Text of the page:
More than almost anything, Millennials value work with purpose. But their fresh-faced idealism may open the door to years of peonage in the underpaid, overworked nonprofit sector. The sad irony is that the same people who commit to helping those less fortunate or fighting back against injustice often end up invisible and disrespected themselves.
Most notable is the writer, "Jade(d)'s" Here are some of our favorite of her tips. (Read the rest here):
"Working at a nonprofit generally involves at least some level of exploitation."
However, Jaded explains, different flavors of exploitation are offered at small and large nonprofits. Unfortunately, there is usually an inverse relationship between the degree of exploitation and the "street cred" offered by the job. Working in direct service or grassroots organizing, going door to door, say, has the worst hours and the worst wages, but also brings you closest to the problems you’re ostensibly concerned about. Working for Unicef or the Gates Foundation probably means better pay and conditions—hey! air conditioning!—but your grittier radical vegan friends in bandanas and chain wallets will despise you.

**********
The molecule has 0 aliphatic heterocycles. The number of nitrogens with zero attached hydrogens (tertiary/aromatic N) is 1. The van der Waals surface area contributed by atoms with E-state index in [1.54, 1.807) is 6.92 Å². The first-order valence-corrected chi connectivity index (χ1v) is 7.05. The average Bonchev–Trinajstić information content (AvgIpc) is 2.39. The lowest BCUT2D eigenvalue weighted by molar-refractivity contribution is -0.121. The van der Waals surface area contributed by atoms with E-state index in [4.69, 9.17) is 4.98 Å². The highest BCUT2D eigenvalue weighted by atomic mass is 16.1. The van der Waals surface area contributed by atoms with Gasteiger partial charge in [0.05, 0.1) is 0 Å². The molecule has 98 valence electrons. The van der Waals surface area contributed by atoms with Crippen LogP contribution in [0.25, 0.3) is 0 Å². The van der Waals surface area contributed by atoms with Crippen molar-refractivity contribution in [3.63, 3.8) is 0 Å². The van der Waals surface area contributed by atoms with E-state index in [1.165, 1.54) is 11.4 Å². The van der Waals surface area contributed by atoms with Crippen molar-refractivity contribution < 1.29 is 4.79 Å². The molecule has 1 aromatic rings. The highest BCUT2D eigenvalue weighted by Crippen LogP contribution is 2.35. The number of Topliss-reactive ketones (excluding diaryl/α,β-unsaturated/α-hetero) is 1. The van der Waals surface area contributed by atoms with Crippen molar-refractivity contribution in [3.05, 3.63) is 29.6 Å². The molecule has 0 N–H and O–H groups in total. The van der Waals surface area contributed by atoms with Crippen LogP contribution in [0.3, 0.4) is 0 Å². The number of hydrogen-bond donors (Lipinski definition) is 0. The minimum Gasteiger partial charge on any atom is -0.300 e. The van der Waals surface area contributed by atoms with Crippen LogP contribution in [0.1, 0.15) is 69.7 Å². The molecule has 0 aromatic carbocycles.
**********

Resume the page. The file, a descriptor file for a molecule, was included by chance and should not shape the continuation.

"Every job involves doing some stuff that you don’t want to do, but the boring stuff should at least be training you in some small way for the career that you actually want."
There’s no point in purpose-driven work if it’s not your own personal purpose.
"People who don’t take care of themselves burn out and often become jaded and bitter. You can’t sustain 'the movement’ if you don’t sustain yourself."
Safeguard your own time and energy, because no one else is going to protect it. Sleep, weekends, or seeing friends—you can’t have all three in the nonprofit grind, but pick the one that’s most important.
For more great advice, check out the post.